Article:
While all this was happening, we got a pleasant voice piped in over the speakers extolling the virtues of the system. Then she implied that if you don’t have it you’re basically going to die in a car wreck; and that Enhanced Night Vision system is only available at the highest of trim level on the CT6. That was the only real heavy sell of the event, and it was quite an effective one for the chap next to me. He was thinking about getting a CT6 and it seemed like he was now sold on the Platinum model. If the system does as well as demonstrated when the car is moving, then it’s very impressive. For those of us not considering a CT6, well, until the tech filters through to other models then hopefully it’s not a big dear we hit.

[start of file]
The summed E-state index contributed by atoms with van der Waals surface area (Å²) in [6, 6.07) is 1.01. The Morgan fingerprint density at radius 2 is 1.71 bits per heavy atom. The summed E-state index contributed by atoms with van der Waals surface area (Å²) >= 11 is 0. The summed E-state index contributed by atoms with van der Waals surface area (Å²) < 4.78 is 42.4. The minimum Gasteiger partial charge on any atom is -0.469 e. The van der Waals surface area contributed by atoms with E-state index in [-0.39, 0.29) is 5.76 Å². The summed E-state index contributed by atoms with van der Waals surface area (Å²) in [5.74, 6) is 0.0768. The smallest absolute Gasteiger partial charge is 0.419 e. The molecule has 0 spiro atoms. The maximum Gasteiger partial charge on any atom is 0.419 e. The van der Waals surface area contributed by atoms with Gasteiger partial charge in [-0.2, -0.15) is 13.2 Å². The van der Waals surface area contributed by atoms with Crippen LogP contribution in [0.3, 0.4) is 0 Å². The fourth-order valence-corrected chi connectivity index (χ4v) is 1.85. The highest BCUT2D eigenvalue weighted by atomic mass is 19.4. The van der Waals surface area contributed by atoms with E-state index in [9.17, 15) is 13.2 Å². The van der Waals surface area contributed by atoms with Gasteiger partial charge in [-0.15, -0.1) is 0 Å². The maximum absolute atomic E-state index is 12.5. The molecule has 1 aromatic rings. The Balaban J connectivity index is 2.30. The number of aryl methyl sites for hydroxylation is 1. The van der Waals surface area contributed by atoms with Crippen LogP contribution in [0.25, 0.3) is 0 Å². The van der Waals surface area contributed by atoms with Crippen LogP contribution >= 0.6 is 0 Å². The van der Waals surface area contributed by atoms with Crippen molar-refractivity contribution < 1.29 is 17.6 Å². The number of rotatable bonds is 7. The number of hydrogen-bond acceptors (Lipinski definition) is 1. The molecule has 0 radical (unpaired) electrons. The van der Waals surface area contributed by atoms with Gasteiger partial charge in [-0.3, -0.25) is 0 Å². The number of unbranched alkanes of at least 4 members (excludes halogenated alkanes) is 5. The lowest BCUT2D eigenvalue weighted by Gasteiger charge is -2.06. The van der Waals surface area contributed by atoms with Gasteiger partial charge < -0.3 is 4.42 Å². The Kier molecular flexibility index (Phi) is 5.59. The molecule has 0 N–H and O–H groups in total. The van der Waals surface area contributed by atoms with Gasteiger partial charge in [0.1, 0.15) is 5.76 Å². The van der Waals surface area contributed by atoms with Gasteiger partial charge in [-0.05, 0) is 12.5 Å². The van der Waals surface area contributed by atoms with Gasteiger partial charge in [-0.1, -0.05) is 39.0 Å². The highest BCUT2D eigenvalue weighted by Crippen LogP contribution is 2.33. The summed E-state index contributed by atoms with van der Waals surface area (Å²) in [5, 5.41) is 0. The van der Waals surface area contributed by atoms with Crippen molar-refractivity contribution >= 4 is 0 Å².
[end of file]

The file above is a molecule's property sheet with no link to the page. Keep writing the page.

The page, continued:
After the night vision demo we were moved on to a big line of various Cadillac vehicles to drive on the street. I hung back to see what the others were actually here to look at, and then drive whatever was left. It turned out nobody was interested in the CT6 plug in hybrid. That’s not really a shock though, the hybrid appears to exist mainly for the Chinese market. From what I could gather, Cadillac only expect to sell 1000 units in America each year and this was one of just 14 in the U.S right now. The added benefit of making it available in the U.S is helping the company to meet overall fuel efficiency standards in the U.S.